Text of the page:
In line with previous study , engagement in LTPA that meets the current recommendations of the WHO, was found to be significantly and positively associated with better self-rated health. The findings also demonstrated positive associations of LTPA levels with both bonding and bridging social capital, supporting the previous results . However, there was insufficient evidence observed to claim the mediating role of LTPA on the relationship between social capital and self-rated health, in which the inclusion of LTPA in the model did not significantly alter the association of bridging social capital with self-rated health even after the analysis was stratified by annual house income level (results are not reported but provided in Additional files). Our findings are generally aligned with former results from Boen et al.  who reported insignificant mediating effects of PA on the relationship between the indicators of social capital and self-rated health among middle-aged and older adults (≥ 55 years old). However, the present results are in contrast with the results from Mohnen et al.  who found PA as the behavioral factor at individual-level mediating the positive associations of neighborhood social capital and self-rated health among adults ≥ 18 years old. As previously noted, social capital is a broad concept and its operational definition is largely inconsistent across the studies [14, 33], which makes a direct comparison of the results with previous studies difficult. In other words, the discrepancies of the results may be attributed to the differences in measurement of social capital including the level of focus (e.g., individual- or, neighborhood-level social capital), dimension (e.g., cognitive/structural social capital, or bonding/bridging social capital), and measurement methods (e.g., surrogate indicators or structured questionnaire). In this study, social capital was operationally defined from the network perspective and measured using a structured questionnaire assessing bonding and bridging social capital at individual-level , which have been considered as part of structural social capital . However, some researchers suggest that cognitive social capital, which refers to what people feel regarding social relations such as norms of trust and reciprocity, is more strongly associated with self-rated health , implying that the role of PA on the relationship between social capital and health may likely be influenced by how the social capital is operationally defined and measured.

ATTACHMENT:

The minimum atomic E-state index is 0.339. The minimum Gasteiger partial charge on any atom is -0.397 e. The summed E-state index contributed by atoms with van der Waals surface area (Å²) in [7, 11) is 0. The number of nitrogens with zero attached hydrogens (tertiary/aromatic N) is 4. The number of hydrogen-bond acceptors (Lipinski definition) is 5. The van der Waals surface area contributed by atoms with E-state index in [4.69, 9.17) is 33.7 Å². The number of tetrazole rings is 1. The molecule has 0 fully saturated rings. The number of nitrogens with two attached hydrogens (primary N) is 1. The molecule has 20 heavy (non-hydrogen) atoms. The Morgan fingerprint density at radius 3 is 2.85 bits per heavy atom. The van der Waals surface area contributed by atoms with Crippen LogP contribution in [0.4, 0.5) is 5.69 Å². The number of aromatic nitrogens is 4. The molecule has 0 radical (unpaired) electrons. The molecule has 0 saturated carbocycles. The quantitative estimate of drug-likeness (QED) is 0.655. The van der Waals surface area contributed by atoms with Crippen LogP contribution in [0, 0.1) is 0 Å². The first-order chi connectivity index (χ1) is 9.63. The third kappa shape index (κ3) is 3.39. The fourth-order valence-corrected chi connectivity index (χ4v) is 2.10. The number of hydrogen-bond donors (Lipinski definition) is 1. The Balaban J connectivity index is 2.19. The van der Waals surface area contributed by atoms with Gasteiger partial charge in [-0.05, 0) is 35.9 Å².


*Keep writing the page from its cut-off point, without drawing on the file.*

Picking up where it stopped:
The present study contributes to the body of literature by identifying socio-ecological factors that enhance self-rated health among middle-aged and older adults, helping to better understand the process of successful aging. However, caution is necessary when interpreting our findings due to several methodological limitations. First, as previously discussed, the interpretation of the results concerning social capital should be limited to bonding and bridging social capital as measured by PSCS. Second, the present study hypothesized PA as a potential mediating factor explaining the links between social capital and self-rated health based on the previous literature showing the directional association of social capital with PA (i.e., social capital → PA). However, it is also highly plausible that PA and social capital are reciprocally associated in that greater PA may lead to greater social capital as reported in the previous studies [52, 53]. This implies that PA may not be the complete mediator but a confounding factor influencing the association of social capital with health. Due to the cross-sectional nature of the present study, we could not further elucidate the causal associations not only between social capital and PA but also between other study variables, which we shall recommend being addressed in the future study. Lastly, the survey sample of this study was recruited from the Qualtrics research panel that may not fully represent the target population. Although the Qualtrics panels are shown to provide a reliable and valid survey data, the generalizability of the present findings should be tested in different, more representative sample of middle-aged and older adult populations.